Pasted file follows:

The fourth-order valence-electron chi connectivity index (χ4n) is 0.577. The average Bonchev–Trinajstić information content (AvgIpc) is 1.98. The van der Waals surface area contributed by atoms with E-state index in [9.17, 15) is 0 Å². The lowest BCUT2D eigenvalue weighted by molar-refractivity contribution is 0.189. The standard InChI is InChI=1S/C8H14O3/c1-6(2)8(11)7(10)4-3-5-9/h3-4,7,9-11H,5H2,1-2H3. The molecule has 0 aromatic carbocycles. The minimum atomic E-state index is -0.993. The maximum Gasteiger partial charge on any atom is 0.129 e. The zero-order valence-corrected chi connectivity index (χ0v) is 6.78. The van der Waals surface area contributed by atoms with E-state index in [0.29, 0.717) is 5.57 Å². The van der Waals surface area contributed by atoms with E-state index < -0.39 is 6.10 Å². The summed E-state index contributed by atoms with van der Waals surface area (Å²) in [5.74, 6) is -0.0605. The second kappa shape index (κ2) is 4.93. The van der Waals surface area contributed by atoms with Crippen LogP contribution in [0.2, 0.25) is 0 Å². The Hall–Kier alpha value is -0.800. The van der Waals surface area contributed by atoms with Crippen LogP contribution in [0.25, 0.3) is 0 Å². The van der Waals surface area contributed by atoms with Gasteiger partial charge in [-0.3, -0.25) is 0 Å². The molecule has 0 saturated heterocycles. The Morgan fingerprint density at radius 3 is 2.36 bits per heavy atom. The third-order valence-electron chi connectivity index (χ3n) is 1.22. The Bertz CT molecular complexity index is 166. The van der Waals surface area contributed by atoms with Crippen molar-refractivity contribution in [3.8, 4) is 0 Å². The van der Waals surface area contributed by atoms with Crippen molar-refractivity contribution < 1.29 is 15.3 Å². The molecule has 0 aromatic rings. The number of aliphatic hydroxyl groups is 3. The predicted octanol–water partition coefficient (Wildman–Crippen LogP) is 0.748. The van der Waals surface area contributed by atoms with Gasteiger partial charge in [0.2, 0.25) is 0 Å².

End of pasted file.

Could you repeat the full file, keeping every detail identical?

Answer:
The fourth-order valence-electron chi connectivity index (χ4n) is 0.577. The average Bonchev–Trinajstić information content (AvgIpc) is 1.98. The van der Waals surface area contributed by atoms with E-state index in [9.17, 15) is 0 Å². The lowest BCUT2D eigenvalue weighted by molar-refractivity contribution is 0.189. The standard InChI is InChI=1S/C8H14O3/c1-6(2)8(11)7(10)4-3-5-9/h3-4,7,9-11H,5H2,1-2H3. The molecule has 0 aromatic carbocycles. The minimum atomic E-state index is -0.993. The maximum Gasteiger partial charge on any atom is 0.129 e. The zero-order valence-corrected chi connectivity index (χ0v) is 6.78. The van der Waals surface area contributed by atoms with E-state index in [0.29, 0.717) is 5.57 Å². The van der Waals surface area contributed by atoms with E-state index < -0.39 is 6.10 Å². The summed E-state index contributed by atoms with van der Waals surface area (Å²) in [5.74, 6) is -0.0605. The second kappa shape index (κ2) is 4.93. The van der Waals surface area contributed by atoms with Crippen LogP contribution in [0.2, 0.25) is 0 Å². The Hall–Kier alpha value is -0.800. The van der Waals surface area contributed by atoms with Crippen LogP contribution in [0.25, 0.3) is 0 Å². The van der Waals surface area contributed by atoms with Gasteiger partial charge in [-0.3, -0.25) is 0 Å². The molecule has 0 saturated heterocycles. The Morgan fingerprint density at radius 3 is 2.36 bits per heavy atom. The third-order valence-electron chi connectivity index (χ3n) is 1.22. The Bertz CT molecular complexity index is 166. The van der Waals surface area contributed by atoms with Crippen molar-refractivity contribution in [3.8, 4) is 0 Å². The van der Waals surface area contributed by atoms with Crippen molar-refractivity contribution < 1.29 is 15.3 Å². The molecule has 0 aromatic rings. The number of aliphatic hydroxyl groups is 3. The predicted octanol–water partition coefficient (Wildman–Crippen LogP) is 0.748. The van der Waals surface area contributed by atoms with Gasteiger partial charge in [0.2, 0.25) is 0 Å².